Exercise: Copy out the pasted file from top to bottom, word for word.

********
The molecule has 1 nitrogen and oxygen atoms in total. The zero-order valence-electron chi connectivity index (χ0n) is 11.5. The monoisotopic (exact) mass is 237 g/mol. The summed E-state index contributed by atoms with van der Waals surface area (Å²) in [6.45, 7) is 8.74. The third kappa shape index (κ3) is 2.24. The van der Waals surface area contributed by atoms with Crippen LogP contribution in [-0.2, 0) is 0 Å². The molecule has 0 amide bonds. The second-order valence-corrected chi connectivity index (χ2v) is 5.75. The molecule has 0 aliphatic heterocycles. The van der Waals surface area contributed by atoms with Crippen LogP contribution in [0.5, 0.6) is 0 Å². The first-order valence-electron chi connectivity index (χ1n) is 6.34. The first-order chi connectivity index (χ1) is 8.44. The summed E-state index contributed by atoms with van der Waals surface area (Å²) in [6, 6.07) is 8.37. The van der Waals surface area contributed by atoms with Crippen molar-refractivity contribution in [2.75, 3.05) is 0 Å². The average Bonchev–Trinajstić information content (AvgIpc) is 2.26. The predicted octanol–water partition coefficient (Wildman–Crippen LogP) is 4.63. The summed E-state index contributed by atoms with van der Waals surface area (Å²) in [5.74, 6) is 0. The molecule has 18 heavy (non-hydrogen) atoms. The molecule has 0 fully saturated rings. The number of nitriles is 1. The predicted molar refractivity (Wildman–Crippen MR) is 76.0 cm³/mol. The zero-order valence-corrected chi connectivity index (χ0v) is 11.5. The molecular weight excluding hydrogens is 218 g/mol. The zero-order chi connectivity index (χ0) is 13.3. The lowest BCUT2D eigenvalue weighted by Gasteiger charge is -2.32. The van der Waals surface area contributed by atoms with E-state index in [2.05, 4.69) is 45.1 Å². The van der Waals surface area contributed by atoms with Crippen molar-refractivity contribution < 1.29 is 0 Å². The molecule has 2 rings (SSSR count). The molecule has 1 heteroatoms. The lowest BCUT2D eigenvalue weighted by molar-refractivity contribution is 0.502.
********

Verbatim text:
The molecule has 1 nitrogen and oxygen atoms in total. The zero-order valence-electron chi connectivity index (χ0n) is 11.5. The monoisotopic (exact) mass is 237 g/mol. The summed E-state index contributed by atoms with van der Waals surface area (Å²) in [6.45, 7) is 8.74. The third kappa shape index (κ3) is 2.24. The van der Waals surface area contributed by atoms with Crippen LogP contribution in [-0.2, 0) is 0 Å². The molecule has 0 amide bonds. The second-order valence-corrected chi connectivity index (χ2v) is 5.75. The molecule has 0 aliphatic heterocycles. The van der Waals surface area contributed by atoms with Crippen LogP contribution in [0.5, 0.6) is 0 Å². The first-order valence-electron chi connectivity index (χ1n) is 6.34. The first-order chi connectivity index (χ1) is 8.44. The summed E-state index contributed by atoms with van der Waals surface area (Å²) in [6, 6.07) is 8.37. The van der Waals surface area contributed by atoms with Crippen molar-refractivity contribution in [2.75, 3.05) is 0 Å². The average Bonchev–Trinajstić information content (AvgIpc) is 2.26. The predicted octanol–water partition coefficient (Wildman–Crippen LogP) is 4.63. The summed E-state index contributed by atoms with van der Waals surface area (Å²) in [5.74, 6) is 0. The molecule has 18 heavy (non-hydrogen) atoms. The molecule has 0 fully saturated rings. The number of nitriles is 1. The predicted molar refractivity (Wildman–Crippen MR) is 76.0 cm³/mol. The zero-order valence-corrected chi connectivity index (χ0v) is 11.5. The molecular weight excluding hydrogens is 218 g/mol. The zero-order chi connectivity index (χ0) is 13.3. The lowest BCUT2D eigenvalue weighted by Gasteiger charge is -2.32. The van der Waals surface area contributed by atoms with E-state index in [2.05, 4.69) is 45.1 Å². The van der Waals surface area contributed by atoms with Crippen molar-refractivity contribution < 1.29 is 0 Å². The molecule has 2 rings (SSSR count). The molecule has 1 heteroatoms. The lowest BCUT2D eigenvalue weighted by molar-refractivity contribution is 0.502.